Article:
Difference between revisions of "ASP.NET Misconfigurations"

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==Abstract==
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Debugging messages help attackers learn about the system and plan a form of attack.
  
 
==Description==
 
==Description==
  
Many parts of an ASP.NET application are dynamically compiled at runtime (.aspx and .asmx files, for example). You can configure the ASP.NET runtime to compile the application with symbolic information so that the application can be debugged. Symbols (.pdb files) tell the debugger how to find the original source files for a binary, and how to map breakpoints in code to lines in those source files. Debug binaries can reveal detailed debugging messages and inner working of the application. This kind of information can be used by attackers to launch attacks against the application. Debug binaries should not be used in production systems.
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ASP .NET applications can be configured to produce debug binaries. These binaries give detailed debugging messages and should not be used in production environments. The debug attribute of the <compilation> tag defines whether compiled binaries should include debugging information. Symbols (.pdb files) tell the debugger how to find the original source files for a binary, and how to map breakpoints in code to lines in those source files.
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The use of debug binaries causes an application to provide as much information about itself as possible to the user. Debug binaries are meant to be used in a development or testing environment and can pose a security risk if they are deployed to production. Attackers can leverage the additional information they gain from debugging output to mount attacks targeted on the framework, database, or other resources used by the application.
  
 
==Examples ==
 
==Examples ==
  
 
To identify this vulnerablity, look for the following pattern on the compilation section within the system.web group of the Web.config file at the application's root directory:
 
To identify this vulnerablity, look for the following pattern on the compilation section within the system.web group of the Web.config file at the application's root directory:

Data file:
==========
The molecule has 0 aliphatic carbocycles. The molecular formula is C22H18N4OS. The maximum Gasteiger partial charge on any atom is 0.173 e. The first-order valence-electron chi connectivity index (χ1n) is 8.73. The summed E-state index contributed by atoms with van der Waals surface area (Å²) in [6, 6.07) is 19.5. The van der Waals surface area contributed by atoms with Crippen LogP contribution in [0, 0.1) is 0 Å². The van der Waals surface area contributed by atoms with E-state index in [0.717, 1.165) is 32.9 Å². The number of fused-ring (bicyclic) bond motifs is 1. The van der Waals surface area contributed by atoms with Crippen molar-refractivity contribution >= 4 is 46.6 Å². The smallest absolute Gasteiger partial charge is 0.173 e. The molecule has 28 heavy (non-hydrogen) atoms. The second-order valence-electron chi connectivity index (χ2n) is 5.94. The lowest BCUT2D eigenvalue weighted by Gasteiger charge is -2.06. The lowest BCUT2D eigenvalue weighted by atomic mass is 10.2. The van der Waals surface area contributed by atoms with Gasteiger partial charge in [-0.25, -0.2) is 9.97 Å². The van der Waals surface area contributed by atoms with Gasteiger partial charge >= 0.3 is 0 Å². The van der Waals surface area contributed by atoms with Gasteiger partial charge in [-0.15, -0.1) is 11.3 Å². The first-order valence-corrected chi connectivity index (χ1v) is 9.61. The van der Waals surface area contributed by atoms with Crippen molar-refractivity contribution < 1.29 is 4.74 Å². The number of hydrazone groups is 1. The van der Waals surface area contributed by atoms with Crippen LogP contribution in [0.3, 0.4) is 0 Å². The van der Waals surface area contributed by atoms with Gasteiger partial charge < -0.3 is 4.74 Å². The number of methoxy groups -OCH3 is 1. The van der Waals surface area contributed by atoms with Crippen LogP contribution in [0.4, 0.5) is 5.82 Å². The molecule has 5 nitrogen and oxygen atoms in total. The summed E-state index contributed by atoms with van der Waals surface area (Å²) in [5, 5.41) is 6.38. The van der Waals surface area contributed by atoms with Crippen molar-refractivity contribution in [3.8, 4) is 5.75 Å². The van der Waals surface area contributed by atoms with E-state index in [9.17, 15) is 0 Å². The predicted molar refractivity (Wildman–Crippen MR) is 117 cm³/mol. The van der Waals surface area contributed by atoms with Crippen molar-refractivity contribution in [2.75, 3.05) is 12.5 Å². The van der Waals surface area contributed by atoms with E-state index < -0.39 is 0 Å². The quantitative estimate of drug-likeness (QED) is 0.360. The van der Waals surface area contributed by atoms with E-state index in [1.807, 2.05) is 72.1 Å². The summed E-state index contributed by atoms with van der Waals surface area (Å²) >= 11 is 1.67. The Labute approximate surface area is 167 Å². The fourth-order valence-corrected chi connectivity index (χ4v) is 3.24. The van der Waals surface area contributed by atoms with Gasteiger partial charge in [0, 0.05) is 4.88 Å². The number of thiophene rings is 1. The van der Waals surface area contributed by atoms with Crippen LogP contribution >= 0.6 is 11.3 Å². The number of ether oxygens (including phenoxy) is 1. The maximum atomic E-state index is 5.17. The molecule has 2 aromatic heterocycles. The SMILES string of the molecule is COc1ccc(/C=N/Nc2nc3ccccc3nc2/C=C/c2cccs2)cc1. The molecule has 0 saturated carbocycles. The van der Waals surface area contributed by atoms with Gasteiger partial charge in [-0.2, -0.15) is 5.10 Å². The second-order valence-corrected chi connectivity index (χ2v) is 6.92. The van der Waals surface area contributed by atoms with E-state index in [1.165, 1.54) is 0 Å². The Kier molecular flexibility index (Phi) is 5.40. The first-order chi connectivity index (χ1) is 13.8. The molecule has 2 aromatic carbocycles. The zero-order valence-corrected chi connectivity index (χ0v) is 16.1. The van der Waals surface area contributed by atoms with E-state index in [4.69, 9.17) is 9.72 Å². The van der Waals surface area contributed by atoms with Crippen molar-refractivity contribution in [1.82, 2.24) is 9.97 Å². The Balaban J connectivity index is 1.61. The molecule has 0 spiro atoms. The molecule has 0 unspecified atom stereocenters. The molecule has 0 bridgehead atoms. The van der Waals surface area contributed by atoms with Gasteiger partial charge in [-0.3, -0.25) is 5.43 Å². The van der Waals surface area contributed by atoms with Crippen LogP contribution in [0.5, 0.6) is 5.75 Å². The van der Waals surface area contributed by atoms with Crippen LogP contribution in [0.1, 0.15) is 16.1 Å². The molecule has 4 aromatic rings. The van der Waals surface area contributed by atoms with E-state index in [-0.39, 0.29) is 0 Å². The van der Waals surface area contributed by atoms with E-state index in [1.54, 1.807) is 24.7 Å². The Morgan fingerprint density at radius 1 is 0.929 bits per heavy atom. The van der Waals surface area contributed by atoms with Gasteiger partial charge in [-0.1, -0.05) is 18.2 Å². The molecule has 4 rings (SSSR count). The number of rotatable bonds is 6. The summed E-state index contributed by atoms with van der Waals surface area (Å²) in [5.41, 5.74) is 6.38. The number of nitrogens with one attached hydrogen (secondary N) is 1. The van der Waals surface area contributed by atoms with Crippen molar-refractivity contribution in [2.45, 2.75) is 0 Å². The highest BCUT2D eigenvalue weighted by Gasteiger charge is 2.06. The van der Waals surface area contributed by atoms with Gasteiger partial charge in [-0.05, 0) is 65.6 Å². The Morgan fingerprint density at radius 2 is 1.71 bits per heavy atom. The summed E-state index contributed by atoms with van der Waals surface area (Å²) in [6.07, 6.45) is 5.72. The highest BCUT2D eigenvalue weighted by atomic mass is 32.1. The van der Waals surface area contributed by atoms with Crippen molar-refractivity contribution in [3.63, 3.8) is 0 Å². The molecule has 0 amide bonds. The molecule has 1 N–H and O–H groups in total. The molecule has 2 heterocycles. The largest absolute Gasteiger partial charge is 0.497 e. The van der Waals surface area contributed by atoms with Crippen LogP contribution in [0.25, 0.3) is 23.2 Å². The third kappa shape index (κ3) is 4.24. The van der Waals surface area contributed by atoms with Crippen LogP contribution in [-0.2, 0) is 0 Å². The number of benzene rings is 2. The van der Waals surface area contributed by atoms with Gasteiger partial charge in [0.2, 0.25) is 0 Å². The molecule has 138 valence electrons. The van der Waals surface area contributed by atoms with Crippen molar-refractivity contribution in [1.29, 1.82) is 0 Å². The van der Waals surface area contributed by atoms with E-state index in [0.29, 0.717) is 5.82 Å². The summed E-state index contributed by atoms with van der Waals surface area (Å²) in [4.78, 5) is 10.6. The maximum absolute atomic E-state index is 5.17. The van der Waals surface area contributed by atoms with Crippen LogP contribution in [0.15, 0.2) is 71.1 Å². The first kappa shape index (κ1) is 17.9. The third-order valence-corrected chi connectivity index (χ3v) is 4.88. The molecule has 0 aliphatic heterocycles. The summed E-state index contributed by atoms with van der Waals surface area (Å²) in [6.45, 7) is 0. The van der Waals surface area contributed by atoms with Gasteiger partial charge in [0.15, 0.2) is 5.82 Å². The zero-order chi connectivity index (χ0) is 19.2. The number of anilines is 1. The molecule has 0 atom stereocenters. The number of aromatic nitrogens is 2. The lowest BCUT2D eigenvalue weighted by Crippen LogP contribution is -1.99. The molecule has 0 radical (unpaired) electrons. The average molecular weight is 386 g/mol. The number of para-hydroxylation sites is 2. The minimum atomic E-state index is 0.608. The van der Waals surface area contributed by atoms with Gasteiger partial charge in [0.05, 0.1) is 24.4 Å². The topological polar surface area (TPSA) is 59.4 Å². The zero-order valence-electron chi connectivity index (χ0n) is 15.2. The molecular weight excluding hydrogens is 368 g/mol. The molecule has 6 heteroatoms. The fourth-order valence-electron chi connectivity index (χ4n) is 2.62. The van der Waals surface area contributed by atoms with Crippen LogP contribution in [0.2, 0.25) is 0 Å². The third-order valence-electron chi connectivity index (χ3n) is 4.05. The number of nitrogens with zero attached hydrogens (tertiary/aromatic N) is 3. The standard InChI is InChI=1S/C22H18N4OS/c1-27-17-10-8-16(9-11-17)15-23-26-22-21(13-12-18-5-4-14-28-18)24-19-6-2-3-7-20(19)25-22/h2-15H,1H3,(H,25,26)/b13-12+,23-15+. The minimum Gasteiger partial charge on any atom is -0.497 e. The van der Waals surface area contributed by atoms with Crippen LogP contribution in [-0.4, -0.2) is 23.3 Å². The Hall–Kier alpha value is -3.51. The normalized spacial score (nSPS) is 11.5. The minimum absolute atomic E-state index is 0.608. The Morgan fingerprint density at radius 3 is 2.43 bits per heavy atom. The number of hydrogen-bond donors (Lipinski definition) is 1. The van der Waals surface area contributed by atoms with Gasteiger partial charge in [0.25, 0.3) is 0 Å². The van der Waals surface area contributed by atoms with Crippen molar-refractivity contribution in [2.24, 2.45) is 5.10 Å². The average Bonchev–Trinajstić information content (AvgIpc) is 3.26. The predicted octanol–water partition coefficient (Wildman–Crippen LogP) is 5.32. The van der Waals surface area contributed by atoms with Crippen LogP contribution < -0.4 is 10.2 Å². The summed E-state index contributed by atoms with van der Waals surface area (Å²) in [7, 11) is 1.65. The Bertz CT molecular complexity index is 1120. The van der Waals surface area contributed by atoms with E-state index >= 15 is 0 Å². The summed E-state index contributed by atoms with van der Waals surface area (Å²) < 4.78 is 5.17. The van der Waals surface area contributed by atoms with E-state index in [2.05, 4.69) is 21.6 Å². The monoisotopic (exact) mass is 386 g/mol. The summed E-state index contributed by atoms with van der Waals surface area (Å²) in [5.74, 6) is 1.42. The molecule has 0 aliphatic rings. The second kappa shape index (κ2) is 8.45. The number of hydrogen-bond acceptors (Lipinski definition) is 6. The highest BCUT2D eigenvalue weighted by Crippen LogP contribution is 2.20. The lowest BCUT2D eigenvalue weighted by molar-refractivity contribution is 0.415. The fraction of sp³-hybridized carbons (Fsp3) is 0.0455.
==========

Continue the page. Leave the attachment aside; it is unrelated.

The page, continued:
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<pre>
  
 
  <configuration>
 
  <configuration>
 
   <compilation debug="true"/>
 
   <compilation debug="true"/>
 
  </configuration>
 
  </configuration>
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</pre>
  
 
==Related Threats==
 
==Related Threats==
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==Categories==
 
==Categories==
  
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[[Category:.NET]]
 
[[Category:.NET]]
 
[[Category:Deployment]]
 
[[Category:Deployment]]
 
[[Category:Environmental Vulnerability]]
 
[[Category:Environmental Vulnerability]]

Revision as of 12:49, 21 July 2006

This is a Vulnerability. To view all vulnerabilities, please see the Vulnerability Category page.


This article includes content generously donated to OWASP by Fortify.JPG.

Abstract

Debugging messages help attackers learn about the system and plan a form of attack.

Description

ASP .NET applications can be configured to produce debug binaries. These binaries give detailed debugging messages and should not be used in production environments. The debug attribute of the <compilation> tag defines whether compiled binaries should include debugging information. Symbols (.pdb files) tell the debugger how to find the original source files for a binary, and how to map breakpoints in code to lines in those source files.

The use of debug binaries causes an application to provide as much information about itself as possible to the user. Debug binaries are meant to be used in a development or testing environment and can pose a security risk if they are deployed to production. Attackers can leverage the additional information they gain from debugging output to mount attacks targeted on the framework, database, or other resources used by the application.

Examples

To identify this vulnerablity, look for the following pattern on the compilation section within the system.web group of the Web.config file at the application's root directory:


 <configuration>
   <compilation debug="true"/>
 </configuration>

Related Threats

Related Attacks

Related Vulnerabilities

Related Countermeasures

Categories